The case of Isaaks v Charlton Homes Ltd concerned a lease which incorrectly recorded the demise as a “third floor flat”. In fact, the property was a second floor flat....12 May 2016
Offices to Residential Conversion – A Free Ride for Developers?
At first glance these rights might seem like a welcome breath of fresh air, but the implications of these changes and how they are likely to work in practice remains to be seen. The Government consulted on this very issue last year, receiving a mixed bag of responses. Whilst many welcomed changes facilitating re-use of vacant commercial buildings, others had concerns as to whether office buildings are always in the right location and whether facilities exist to support residential use. The Government has clearly now decided that the need to ease the national housing shortage takes precedence.
However, the ability to change use won't be automatic. There will be a "tightly drawn prior approval process" covering significant transport and highway impacts, areas of high flood risk, land contamination and safety hazard zones. Any change of use which cannot satisfy the prior approval requirements will still need planning permission.
Local authorities may seek an exemption to the new rights in respect of specific areas in their locality. Exemptions will only be permitted where local authorities clearly demonstrate that the introduction of the new rights will lead to (a) the loss of a nationally significant area of economic activity or (b) substantial adverse economic consequences at the local authority level which aren't offset by the positive benefits the new rights would bring.
The Government has said exemptions will only be granted in exceptional circumstances. It is clear from the tone of CLG's letter to local planning authorities (click here to view CLG's letter) that exemptions are expected to be few and far between. This is backed up by the very short time scale (full applications to be submitted by 22 February) and CLG's statement that this is likely to be local authorities' only chance to gain exemption in the next three years. Many planning authorities, including the City of London, are likely to be urgently looking at making such an application.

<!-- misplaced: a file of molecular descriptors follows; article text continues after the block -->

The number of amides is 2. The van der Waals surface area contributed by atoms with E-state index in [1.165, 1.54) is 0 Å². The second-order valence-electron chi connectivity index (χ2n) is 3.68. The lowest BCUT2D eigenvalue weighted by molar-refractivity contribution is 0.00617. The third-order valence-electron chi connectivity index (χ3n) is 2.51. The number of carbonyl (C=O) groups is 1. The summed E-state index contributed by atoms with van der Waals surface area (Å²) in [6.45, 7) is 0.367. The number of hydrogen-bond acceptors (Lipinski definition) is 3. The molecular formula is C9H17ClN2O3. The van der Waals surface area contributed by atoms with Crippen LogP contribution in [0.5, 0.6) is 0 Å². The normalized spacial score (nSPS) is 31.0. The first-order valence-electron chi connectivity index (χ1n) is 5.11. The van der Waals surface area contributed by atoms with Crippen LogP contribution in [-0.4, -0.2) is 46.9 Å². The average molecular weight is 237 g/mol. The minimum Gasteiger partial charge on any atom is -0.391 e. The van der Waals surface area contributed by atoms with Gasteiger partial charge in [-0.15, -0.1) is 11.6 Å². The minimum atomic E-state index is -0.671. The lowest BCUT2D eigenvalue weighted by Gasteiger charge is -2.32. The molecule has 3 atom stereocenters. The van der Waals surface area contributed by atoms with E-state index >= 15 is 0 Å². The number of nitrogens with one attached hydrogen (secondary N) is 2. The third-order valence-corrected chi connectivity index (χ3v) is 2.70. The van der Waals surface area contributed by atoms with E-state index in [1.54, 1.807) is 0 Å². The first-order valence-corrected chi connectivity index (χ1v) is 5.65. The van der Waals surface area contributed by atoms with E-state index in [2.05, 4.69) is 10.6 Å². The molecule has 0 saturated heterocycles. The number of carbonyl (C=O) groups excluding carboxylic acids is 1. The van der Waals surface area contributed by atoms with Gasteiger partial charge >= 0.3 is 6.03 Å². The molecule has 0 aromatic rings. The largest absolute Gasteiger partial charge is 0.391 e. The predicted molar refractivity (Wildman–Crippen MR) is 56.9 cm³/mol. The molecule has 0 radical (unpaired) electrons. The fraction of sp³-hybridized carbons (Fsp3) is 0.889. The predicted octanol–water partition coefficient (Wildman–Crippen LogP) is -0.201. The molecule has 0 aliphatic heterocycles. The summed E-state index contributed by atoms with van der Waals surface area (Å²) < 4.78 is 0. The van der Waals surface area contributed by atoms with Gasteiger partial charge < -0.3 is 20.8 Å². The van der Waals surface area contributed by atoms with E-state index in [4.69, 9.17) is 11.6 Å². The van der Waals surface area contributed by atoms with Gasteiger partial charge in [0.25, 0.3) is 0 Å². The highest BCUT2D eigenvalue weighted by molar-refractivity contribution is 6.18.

In light of this, it's a safe bet that local planning authorities will resort to scrutinising the prior approval process as a means of exerting control and to resist changes of use it doesn't like. In addition, any associated physical development to facilitate the change of use will still require a planning application, giving leverage to local planning authorities for any scheme which can't rely on a purely internal re-fit.
One key issue absent from last week's announcement is affordable housing, which in most cases won't be provided if permitted development rights are relied upon.
A trial period of three years is a sensible way forward. Whilst the initiative should certainly help address the housing shortage, communities could well see a mixed picture in terms of the quality of housing schemes delivered under the automatic right to change use.